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Towns of Pays de la Loire

The region of Pays de la Loire has a rich heritage dating back to the rise of the Roman Empire and, as such, has a number of fascinating towns and cities waiting to be discovered. Whether on foot or by bicycle, as part of a group or individually, uncovering the charms of the towns of Pays de la Loire means discovering regions of great character and fascination.

Verdun Bridge, Angers


Striking architecture decorates the historic centre of Angers, a town renowned for its delightful cobbled streets and a magnificent château that stands dominant over the Maine River. This fascinating structure, which was founded in the ninth century and developed to its current form in the 13th, famously houses the Apocalypse Tapestry – the oldest French tapestry in existence. 

In addition to the mighty fortress, Angers offers a host of sights to discover. The Beaux-Artes Museum features works by some of the most popular artists in French history, while the Musée du Genie offers a number of exhibitions devoted to the advancements in military engineering.

Le Mans

One of the more renowned towns of Pays de la Loire is Le Mans, the setting for the world-famous 24-Hour Race that has taken place here annually since 1923. Of course, such an enduring event as this has led that the town – which was founded by the Romans back in the first century BC – to devote many of its major attractions to the race. The museum, in particular, provides a fascinating insight into the history of the event, with a number of vintage models on display.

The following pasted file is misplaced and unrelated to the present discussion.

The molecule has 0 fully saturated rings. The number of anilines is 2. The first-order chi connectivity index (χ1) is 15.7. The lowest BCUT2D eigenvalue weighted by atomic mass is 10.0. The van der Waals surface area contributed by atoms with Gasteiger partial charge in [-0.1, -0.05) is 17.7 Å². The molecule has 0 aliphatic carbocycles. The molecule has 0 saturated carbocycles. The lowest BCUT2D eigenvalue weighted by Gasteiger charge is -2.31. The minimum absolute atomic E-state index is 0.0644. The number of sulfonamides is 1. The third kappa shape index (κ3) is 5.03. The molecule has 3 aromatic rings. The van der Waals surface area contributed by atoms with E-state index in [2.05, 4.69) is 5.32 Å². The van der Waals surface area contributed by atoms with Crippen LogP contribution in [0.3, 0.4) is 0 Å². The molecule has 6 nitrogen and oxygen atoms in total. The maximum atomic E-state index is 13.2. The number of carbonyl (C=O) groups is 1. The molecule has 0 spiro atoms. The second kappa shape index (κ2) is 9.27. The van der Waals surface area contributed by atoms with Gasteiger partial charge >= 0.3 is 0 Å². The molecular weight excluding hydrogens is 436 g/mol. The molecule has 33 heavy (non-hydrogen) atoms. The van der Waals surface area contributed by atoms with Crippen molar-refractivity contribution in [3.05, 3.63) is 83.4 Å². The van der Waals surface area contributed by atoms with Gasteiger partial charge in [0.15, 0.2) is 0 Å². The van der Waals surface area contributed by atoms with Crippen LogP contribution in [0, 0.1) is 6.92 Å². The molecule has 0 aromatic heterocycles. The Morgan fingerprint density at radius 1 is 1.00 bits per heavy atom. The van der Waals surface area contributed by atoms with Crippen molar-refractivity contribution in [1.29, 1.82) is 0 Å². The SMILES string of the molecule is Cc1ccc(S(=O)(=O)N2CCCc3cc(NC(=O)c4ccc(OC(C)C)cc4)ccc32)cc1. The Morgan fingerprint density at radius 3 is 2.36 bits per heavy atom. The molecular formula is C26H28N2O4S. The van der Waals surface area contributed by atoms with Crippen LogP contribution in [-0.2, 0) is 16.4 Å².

There is, however, much more to Le Mans than the events on the track. The Old City features architecture from the reign of English monarchs back in the 12th century, while the St Julien Cathedral is a breathtaking structure of Romanesque and Gothic architecture.


The town of Saumur may not be the most famous destination in France, but it possesses a history that few can rival. It was here that the French cavalry set up home in the 18th century, with magnificent training facilities established to house the officers and school cadets. It was this early relationship with equestrian activity that established Saumur as a fascinating place to visit, and its role in later years ensured the town went down in history for its bravery.

During Nazi occupation of France during the Second World War, it was the officer cadets of Saumur, under the leadership of Colonel Michon, that would stood up to the advancing German troops in what is regarded as one of the first acts of French Resistance during the conflict. Forming a defensive stand along the banks of the Loire River, the cadets held off the troops for two days during a conflict that entered the annals as one of the most compelling tales of courage during the early days of the war.